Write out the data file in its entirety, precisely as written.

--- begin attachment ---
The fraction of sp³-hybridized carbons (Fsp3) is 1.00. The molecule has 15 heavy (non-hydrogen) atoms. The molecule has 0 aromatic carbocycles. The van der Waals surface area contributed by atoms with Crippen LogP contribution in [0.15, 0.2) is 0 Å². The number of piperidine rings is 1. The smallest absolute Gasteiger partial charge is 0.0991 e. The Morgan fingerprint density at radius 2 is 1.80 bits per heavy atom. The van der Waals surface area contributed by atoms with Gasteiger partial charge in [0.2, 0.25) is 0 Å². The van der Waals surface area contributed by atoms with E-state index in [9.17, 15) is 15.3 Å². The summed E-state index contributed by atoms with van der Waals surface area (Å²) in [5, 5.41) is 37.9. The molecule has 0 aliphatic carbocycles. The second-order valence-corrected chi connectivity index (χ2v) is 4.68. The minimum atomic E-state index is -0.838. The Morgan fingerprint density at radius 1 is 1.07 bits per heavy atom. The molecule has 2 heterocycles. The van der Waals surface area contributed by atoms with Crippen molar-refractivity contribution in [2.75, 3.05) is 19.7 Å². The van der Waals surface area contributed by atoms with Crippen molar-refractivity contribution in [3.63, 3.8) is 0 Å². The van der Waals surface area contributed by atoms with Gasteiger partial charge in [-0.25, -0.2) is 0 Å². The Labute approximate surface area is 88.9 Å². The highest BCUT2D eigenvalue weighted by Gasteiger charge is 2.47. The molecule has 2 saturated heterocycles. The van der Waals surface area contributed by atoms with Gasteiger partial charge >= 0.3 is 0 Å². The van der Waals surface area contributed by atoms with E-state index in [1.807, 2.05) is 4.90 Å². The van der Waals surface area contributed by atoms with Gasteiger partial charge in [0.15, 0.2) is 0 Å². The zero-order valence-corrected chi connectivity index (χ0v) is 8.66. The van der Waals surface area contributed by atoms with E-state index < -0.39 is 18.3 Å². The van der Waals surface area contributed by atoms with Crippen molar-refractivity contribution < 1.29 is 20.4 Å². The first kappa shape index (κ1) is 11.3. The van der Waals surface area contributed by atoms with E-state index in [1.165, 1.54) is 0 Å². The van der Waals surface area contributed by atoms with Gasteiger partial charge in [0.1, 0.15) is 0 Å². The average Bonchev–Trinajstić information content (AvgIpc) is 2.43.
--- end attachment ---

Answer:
The fraction of sp³-hybridized carbons (Fsp3) is 1.00. The molecule has 15 heavy (non-hydrogen) atoms. The molecule has 0 aromatic carbocycles. The van der Waals surface area contributed by atoms with Crippen LogP contribution in [0.15, 0.2) is 0 Å². The number of piperidine rings is 1. The smallest absolute Gasteiger partial charge is 0.0991 e. The Morgan fingerprint density at radius 2 is 1.80 bits per heavy atom. The van der Waals surface area contributed by atoms with Gasteiger partial charge in [0.2, 0.25) is 0 Å². The van der Waals surface area contributed by atoms with E-state index in [9.17, 15) is 15.3 Å². The summed E-state index contributed by atoms with van der Waals surface area (Å²) in [5, 5.41) is 37.9. The molecule has 0 aliphatic carbocycles. The second-order valence-corrected chi connectivity index (χ2v) is 4.68. The minimum atomic E-state index is -0.838. The Morgan fingerprint density at radius 1 is 1.07 bits per heavy atom. The molecule has 2 heterocycles. The van der Waals surface area contributed by atoms with Crippen molar-refractivity contribution in [2.75, 3.05) is 19.7 Å². The van der Waals surface area contributed by atoms with Crippen molar-refractivity contribution in [3.63, 3.8) is 0 Å². The van der Waals surface area contributed by atoms with Gasteiger partial charge in [-0.25, -0.2) is 0 Å². The Labute approximate surface area is 88.9 Å². The highest BCUT2D eigenvalue weighted by Gasteiger charge is 2.47. The molecule has 2 saturated heterocycles. The van der Waals surface area contributed by atoms with Gasteiger partial charge >= 0.3 is 0 Å². The van der Waals surface area contributed by atoms with E-state index in [1.807, 2.05) is 4.90 Å². The van der Waals surface area contributed by atoms with Gasteiger partial charge in [0.15, 0.2) is 0 Å². The zero-order valence-corrected chi connectivity index (χ0v) is 8.66. The van der Waals surface area contributed by atoms with E-state index < -0.39 is 18.3 Å². The van der Waals surface area contributed by atoms with Crippen molar-refractivity contribution < 1.29 is 20.4 Å². The first kappa shape index (κ1) is 11.3. The van der Waals surface area contributed by atoms with E-state index in [1.165, 1.54) is 0 Å². The van der Waals surface area contributed by atoms with Gasteiger partial charge in [0.1, 0.15) is 0 Å². The average Bonchev–Trinajstić information content (AvgIpc) is 2.43.